Call him the " Ghost with the Most
," a ladies' man
, or what one will, but one must never
actually say his name--especially not three times--unless one is willing to put up with Betelgeuse's lecherous antics. He is also extremely perverted, and always seems to be groping and peeping at every woman he encounters.
There is very little information known about Betelgeuse's past: not his true name, date or place of birth, death or even his motivations. All that is known about him is that he was once the assistant of Juno, a Ghost World caseworker. She described him as a "troublemaker," and that he "does not work well with others." After that he went out on his own as a freelance "Bio-Exorcist" and got into more trouble. Apparently soon after an unknown power or entity reduced his power and sealed him away. Betelgeuse's only release from that banishment (and return to) is secured by saying his name three times.
Beetlejuice (Film - 1988)
I n the 1988 Tim Burton-directed horror comedy Beetlejuice
, actor Michael Keaton portrayed Betelgeuse as a lecherous con-man out to rid of the world of the living through his bio-exorcism. Betelgeuse takes advantage of the naivete of the newly-dead Maitlands, promising to rid their former home of its new occupants, the Deetz family. Betelguese wins the Maitlands' trust, only to betray them in his bid to return to the world of the living by marrying young Lydia Deetz. The Maitlands ultimately defeat Betelgeuse, sending him back to land of the dead for good.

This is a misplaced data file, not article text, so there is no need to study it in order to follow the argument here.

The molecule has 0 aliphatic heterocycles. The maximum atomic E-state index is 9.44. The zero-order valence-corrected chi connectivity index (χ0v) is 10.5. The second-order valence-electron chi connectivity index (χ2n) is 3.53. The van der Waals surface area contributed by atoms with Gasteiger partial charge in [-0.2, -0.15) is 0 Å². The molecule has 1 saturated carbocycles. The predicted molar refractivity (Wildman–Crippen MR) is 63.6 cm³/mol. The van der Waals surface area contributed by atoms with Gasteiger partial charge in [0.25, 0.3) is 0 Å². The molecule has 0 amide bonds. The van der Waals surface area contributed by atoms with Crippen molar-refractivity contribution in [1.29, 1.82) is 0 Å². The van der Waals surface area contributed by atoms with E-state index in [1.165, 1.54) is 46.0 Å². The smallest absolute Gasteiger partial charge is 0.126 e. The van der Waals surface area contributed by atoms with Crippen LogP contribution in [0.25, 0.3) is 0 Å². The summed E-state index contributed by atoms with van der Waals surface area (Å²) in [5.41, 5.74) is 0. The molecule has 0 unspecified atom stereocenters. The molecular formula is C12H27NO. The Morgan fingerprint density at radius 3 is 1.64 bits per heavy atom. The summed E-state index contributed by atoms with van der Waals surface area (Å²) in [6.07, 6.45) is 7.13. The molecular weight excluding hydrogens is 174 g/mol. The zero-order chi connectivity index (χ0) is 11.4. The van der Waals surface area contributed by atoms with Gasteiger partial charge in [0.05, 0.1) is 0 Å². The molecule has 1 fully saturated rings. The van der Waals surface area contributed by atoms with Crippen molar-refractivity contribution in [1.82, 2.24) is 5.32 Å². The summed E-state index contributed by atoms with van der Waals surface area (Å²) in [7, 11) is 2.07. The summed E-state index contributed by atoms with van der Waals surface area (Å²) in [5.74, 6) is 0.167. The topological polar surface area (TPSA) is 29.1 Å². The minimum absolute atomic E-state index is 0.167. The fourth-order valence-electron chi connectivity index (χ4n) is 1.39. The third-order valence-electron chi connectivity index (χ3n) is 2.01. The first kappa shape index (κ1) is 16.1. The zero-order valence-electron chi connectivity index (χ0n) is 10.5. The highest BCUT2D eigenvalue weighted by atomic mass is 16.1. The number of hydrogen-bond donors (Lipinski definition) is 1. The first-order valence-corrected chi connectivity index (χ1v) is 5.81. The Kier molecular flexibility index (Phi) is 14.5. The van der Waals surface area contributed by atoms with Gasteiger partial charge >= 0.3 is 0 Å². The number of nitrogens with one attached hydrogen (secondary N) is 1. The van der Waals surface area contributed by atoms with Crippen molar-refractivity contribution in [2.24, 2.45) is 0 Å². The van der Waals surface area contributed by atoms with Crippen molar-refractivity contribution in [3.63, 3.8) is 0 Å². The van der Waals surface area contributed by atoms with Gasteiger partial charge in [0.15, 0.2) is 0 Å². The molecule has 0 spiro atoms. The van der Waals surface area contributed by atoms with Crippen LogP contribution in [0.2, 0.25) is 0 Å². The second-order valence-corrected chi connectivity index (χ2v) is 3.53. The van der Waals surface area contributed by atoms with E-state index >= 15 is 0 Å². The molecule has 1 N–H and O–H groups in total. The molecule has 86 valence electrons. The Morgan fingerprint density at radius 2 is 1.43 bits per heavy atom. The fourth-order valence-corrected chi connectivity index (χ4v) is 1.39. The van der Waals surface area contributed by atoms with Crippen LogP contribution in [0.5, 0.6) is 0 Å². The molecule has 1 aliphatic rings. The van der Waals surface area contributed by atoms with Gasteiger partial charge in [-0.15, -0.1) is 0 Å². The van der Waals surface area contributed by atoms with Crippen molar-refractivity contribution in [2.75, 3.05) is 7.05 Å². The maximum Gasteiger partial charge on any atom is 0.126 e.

Beetlejuice (Animated Series - September 9, 1989 to December 6, 1991)
The animated incarnation of Betelgeuse differs greatly from his filmic counterpart. For instance, his name is never spelled "Betelgeuse," but rather the dumbed-down-for-audiences "Beetlejuice." Also, Beetlejuice is still a con-man like Betelgeuse before him, but is not a bad person per se
, and is best friends with Lydia (who, in the film, was quite repulsed by Betelgeuse). Beetlejuice in the animated series is simply a merry (but still gross) prankster, having fun by tricking both the living and dead alike.
Betelgeuse's appears in three video games: one based on the film, and two others based on the animated series. The first was Beetlejuice in: Skeletons in the Closet
, a DOS game developed by Riedel Software Productions and published by Hi-Tech Expressions in 1990. Here Betelgeuse appears as he did in animated series, fighting and destroying skeletons, allowing Lydia to recover their remains for bonuses. The second game
is the only movie tie-in, published and developed in 1991 by LJN and Rare, respectively, on the Nintendo Entertainment System, is a simple adventure-style platformer in which Betelgeuse collects "scare points" to aid an unnamed dead couple (presumably the Maitlands) rid their home of its living occupants. There is also a Game Boy platformer
, developed by Rare and published by LJN in 1992, in which players control Beetlejuice as he attempts to rescue Lydia through various household stages (an attic, kitchen, and boiler room, amongst others).